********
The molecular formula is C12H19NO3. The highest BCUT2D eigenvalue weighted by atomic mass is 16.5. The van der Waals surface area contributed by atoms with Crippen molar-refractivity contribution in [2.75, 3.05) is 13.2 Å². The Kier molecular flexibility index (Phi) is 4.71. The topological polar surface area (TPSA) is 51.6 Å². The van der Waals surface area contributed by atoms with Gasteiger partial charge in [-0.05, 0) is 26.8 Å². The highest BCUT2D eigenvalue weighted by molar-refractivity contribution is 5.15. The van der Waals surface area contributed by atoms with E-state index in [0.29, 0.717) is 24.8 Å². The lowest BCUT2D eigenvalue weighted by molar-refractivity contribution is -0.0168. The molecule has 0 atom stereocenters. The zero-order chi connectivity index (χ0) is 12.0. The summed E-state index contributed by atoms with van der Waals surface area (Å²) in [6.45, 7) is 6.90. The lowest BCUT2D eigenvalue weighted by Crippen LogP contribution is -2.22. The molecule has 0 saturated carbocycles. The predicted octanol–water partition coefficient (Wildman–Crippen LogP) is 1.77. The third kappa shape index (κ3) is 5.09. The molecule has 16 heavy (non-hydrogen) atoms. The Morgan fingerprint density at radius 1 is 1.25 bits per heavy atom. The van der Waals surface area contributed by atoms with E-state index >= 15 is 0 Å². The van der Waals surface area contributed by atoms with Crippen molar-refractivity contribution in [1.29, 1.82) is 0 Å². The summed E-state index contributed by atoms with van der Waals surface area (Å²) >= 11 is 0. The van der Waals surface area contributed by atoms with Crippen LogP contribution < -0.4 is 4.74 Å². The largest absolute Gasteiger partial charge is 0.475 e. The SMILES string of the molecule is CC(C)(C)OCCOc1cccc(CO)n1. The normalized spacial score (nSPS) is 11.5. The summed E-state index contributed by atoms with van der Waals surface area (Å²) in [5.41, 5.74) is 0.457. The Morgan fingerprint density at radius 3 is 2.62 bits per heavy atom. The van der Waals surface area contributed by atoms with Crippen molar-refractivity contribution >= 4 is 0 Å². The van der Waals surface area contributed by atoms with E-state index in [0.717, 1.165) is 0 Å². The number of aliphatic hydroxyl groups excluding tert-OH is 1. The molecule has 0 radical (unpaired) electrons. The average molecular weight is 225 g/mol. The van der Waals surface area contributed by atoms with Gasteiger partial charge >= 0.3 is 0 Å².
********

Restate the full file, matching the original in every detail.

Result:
The molecular formula is C12H19NO3. The highest BCUT2D eigenvalue weighted by atomic mass is 16.5. The van der Waals surface area contributed by atoms with Crippen molar-refractivity contribution in [2.75, 3.05) is 13.2 Å². The Kier molecular flexibility index (Phi) is 4.71. The topological polar surface area (TPSA) is 51.6 Å². The van der Waals surface area contributed by atoms with Gasteiger partial charge in [-0.05, 0) is 26.8 Å². The highest BCUT2D eigenvalue weighted by molar-refractivity contribution is 5.15. The van der Waals surface area contributed by atoms with E-state index in [0.29, 0.717) is 24.8 Å². The lowest BCUT2D eigenvalue weighted by molar-refractivity contribution is -0.0168. The molecule has 0 atom stereocenters. The zero-order chi connectivity index (χ0) is 12.0. The summed E-state index contributed by atoms with van der Waals surface area (Å²) in [6.45, 7) is 6.90. The lowest BCUT2D eigenvalue weighted by Crippen LogP contribution is -2.22. The molecule has 0 saturated carbocycles. The predicted octanol–water partition coefficient (Wildman–Crippen LogP) is 1.77. The third kappa shape index (κ3) is 5.09. The molecule has 16 heavy (non-hydrogen) atoms. The Morgan fingerprint density at radius 1 is 1.25 bits per heavy atom. The van der Waals surface area contributed by atoms with E-state index >= 15 is 0 Å². The van der Waals surface area contributed by atoms with Crippen molar-refractivity contribution in [1.29, 1.82) is 0 Å². The summed E-state index contributed by atoms with van der Waals surface area (Å²) >= 11 is 0. The van der Waals surface area contributed by atoms with Crippen LogP contribution < -0.4 is 4.74 Å². The largest absolute Gasteiger partial charge is 0.475 e. The SMILES string of the molecule is CC(C)(C)OCCOc1cccc(CO)n1. The normalized spacial score (nSPS) is 11.5. The summed E-state index contributed by atoms with van der Waals surface area (Å²) in [5.41, 5.74) is 0.457. The Morgan fingerprint density at radius 3 is 2.62 bits per heavy atom. The van der Waals surface area contributed by atoms with Crippen molar-refractivity contribution >= 4 is 0 Å². The van der Waals surface area contributed by atoms with E-state index in [0.717, 1.165) is 0 Å². The number of aliphatic hydroxyl groups excluding tert-OH is 1. The molecule has 0 radical (unpaired) electrons. The average molecular weight is 225 g/mol. The van der Waals surface area contributed by atoms with Gasteiger partial charge >= 0.3 is 0 Å².